The aims of this study were to investigate the uptake of seven trace elements and five PAHs in crop plants in order to establish advice regarding consumption of fruit and vegetables grown in soils contaminated by trace elements and PAHs. In a field experiment, vegetables were grown in two contaminated soils and in a reference soil, whereas fruits were collected from uncontaminated and contaminated private gardens. The results showed elevated levels of several trace elements and PAHs in the vegetables from contaminated soil. Bioconcentration factors (BCF values), based on dry weight, were below 1, except for those of Cd in lettuce and carrot with peel from uncontaminated soil. In most cases, BCF values were decreasing with increasing concentrations in soil. From the heavily contaminated soil, BCF values for Pb in lettuce, potato, and carrot with peel were 0.001, 0.002, and 0.05, respectively, and those for benzo[a]pyrene were 0.004, 0.002, and 0.002, respectively. For most metals in most vegetables, linear regression showed good correlation between soil and crop concentrations. For PAHs, such good correlation was generally not found. The contents of contaminants in fruits were generally low and no correlation with the level of contamination in the soils was found.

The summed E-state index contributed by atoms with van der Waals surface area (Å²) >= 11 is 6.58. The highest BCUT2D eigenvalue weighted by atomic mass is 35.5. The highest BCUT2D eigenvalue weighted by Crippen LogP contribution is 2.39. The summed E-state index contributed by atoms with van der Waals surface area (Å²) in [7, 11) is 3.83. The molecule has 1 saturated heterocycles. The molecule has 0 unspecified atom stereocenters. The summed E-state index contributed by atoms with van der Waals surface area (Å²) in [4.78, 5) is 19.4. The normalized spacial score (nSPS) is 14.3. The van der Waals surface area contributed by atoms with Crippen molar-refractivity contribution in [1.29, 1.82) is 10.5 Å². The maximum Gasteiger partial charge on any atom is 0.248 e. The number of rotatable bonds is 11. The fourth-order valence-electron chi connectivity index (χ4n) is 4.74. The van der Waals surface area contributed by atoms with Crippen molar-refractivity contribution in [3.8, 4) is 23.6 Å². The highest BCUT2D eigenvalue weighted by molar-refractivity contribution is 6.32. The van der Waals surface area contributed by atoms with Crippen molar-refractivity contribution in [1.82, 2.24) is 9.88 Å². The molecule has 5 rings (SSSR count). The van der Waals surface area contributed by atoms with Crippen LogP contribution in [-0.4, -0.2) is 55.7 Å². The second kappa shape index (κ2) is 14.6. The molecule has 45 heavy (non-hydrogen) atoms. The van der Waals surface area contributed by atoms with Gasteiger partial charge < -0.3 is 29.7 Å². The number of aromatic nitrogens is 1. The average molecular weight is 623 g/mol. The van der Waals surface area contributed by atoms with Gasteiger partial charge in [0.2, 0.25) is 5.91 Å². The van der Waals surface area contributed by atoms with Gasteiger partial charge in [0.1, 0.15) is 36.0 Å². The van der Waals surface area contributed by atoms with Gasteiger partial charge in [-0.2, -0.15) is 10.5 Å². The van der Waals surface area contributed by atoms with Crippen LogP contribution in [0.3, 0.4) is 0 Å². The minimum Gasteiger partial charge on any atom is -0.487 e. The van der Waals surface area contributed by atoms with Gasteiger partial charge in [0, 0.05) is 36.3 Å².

Samsøe-Petersen, L., Larsen, E. H., Larsen, P. B., & Bruun, P. (2002). Uptake of trace elements and PAHs by fruit and vegetables from contaminated soils. Environmental Science & Technology, 36(14), 3057-3063. https://doi.org/10.1021/es015691t